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Searching for mammoth bones on the Siberian tundra

May 1, 2014
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Caleb Fogel gets close to the fire as Chris Whalen watches from behind on the Siberian tundra.

Caleb Fogel gets close to the fire as Chris Whalen watches from behind on the Siberian tundra.

Slices of raw, frozen horse meat were served for dinner. Clouds of mosquitoes swarmed overhead. And showers and toilets weren’t available for weeks at a time on Siberia’s windswept tundra.

The thought of living in such rugged, isolated conditions overseas used to terrify Chris Whalen, a University of Michigan senior who spent a month searching for woolly mammoth bones in Siberia. He viewed the dig as a test of whether he could handle the fieldwork involved in pursuing a career in paleontology.

He ended up loving it.

“All the doubts I had about how I would handle those situations were resolved,” said Whalen, 22, who recently accepted a position in the doctoral paleontology program at Yale University.

“Any fieldwork that I’ll be doing in my career can’t be much more extreme than what I experienced during that trip,” added the student, graduating with a double major in geological science and ecology and evolutionary biology.

Most of the trip in August 2012 was spent walking along permafrost cliffs bordering the Arctic Ocean, streams and lake-shores, Whalen said.  “There were so many bones – both mammoth and others – in some of these locations that you sometimes had to make an effort not to step on them. I really cannot stress this enough – if we collected every fossil we found, we could easily have filled a semi-truck with the material.”

Whalen’s group of four students – led by U-M paleontologist Daniel Fisher – was particularly interested in mammoth teeth, and they found many of them. They also collected fossil material from steppe bison, woolly rhino, steppe horse, reindeer and some unknown birds.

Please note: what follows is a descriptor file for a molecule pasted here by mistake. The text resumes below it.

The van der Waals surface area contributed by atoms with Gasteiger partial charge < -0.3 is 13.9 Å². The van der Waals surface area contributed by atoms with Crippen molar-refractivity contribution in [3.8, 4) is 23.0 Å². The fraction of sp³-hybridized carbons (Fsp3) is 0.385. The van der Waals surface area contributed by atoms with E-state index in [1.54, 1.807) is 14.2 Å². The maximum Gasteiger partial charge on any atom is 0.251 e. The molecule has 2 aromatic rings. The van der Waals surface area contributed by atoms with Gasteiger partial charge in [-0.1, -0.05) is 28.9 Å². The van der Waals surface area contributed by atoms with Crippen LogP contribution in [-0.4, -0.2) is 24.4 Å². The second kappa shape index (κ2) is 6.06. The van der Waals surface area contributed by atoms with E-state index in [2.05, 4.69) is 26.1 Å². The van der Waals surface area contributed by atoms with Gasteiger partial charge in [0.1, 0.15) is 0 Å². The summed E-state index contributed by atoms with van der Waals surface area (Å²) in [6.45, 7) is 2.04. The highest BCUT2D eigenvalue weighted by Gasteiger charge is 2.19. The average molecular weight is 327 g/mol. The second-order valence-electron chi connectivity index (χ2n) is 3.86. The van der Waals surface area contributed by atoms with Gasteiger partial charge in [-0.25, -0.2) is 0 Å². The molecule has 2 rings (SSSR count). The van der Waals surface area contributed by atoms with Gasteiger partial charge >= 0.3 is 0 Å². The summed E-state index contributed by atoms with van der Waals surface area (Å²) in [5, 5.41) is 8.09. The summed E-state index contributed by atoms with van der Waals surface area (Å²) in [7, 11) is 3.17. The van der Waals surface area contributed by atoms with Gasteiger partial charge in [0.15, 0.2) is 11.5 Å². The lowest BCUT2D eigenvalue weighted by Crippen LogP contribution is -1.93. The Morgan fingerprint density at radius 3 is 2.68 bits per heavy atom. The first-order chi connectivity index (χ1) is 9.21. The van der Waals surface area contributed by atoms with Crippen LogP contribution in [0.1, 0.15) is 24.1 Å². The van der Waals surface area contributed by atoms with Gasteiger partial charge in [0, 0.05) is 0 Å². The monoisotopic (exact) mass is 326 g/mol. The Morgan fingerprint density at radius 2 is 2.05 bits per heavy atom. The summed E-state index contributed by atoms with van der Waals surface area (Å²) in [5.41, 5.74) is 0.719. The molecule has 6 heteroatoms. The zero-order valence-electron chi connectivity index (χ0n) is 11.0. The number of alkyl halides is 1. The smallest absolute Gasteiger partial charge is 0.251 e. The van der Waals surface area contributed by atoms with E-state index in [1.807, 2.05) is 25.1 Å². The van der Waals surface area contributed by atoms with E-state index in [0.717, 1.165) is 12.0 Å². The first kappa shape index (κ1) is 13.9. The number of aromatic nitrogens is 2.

Fisher said the group’s paleontological discoveries were significant. But the specimens are still immersed in the bureaucracy of export permits and may take even another year to arrive in Ann Arbor, he added.

“However, the discoveries the students made about themselves are already making them better scholars and more satisfied and adventurous human beings,” Fisher said. “There’s no way to package this or squeeze it out of a syllabus.  It just has to be shared from one generation to another.”

Also on the trip was Caleb Fogel, another senior who was looking for an experience that would shove him far outside of his comfort zone.

“The Siberia trip was by far the most significant experience I had at Michigan, and I don’t know where else I could have gotten that. I don’t know anyone else who’s gone to Siberia for a month to dig up mammoth fossils,” said Fogel, 22, graduating with a double major in earth and environmental sciences and the Program in the Environment.

The students lay out the fossils they have collected.

The students lay out the fossils they have collected.

When they weren’t searching for bones or hacking mammoth teeth from the melting permafrost with hatchets, the group camped out in tents or slept in crude wooden hunting shacks. They went weeks without the Internet and running water. Meals were cooked over wood fires, but often meat and fish were eaten raw, following the local custom.

“We watched the locals pull the live fish out of nets in the river, slice them up, season them with salt and pepper, serve it to us,” said Fogel, who plans to pursue a career in forest ecology. “They had the capabilities to cook it. They just preferred to eat it raw at times.”

Another common item on the menu was uncooked horse meat, sliced in strips as thin as bacon. People would dip the meat in bowls of salt and pepper, Whalen said.

“The overwhelming taste was salt and pepper, with an un-flavored jerky-like undertaste,” he said. “I would say that it tastes very similar to the raw frozen fish we had.  We had cooked horse on one occasion as well and that tastes similar to beef.”

Swarms of mosquitoes were a major annoyance, but the strange thing is that they never came out at night, Whalen said.

“They were most active during the dusk when temperatures were around 60 degrees,” he said.  “This was when you could kill hundreds of mosquitoes simply by whacking your hand on your leg.  During the day, temperatures could reach the 80s and 90s, while the mosquitoes were still active, the same swat would kill a more modest 20 to 30 mosquitoes.”

Despite the hardships, the experience also had a big impact on Fogel and helped him decide which direction he wants to go in after graduation.

“The trip definitely solidified in my mind the fact that I want to spend a lot of my time outdoors, including in remote areas,” he said. “I also know that I don’t ever want to eat raw horse again.”



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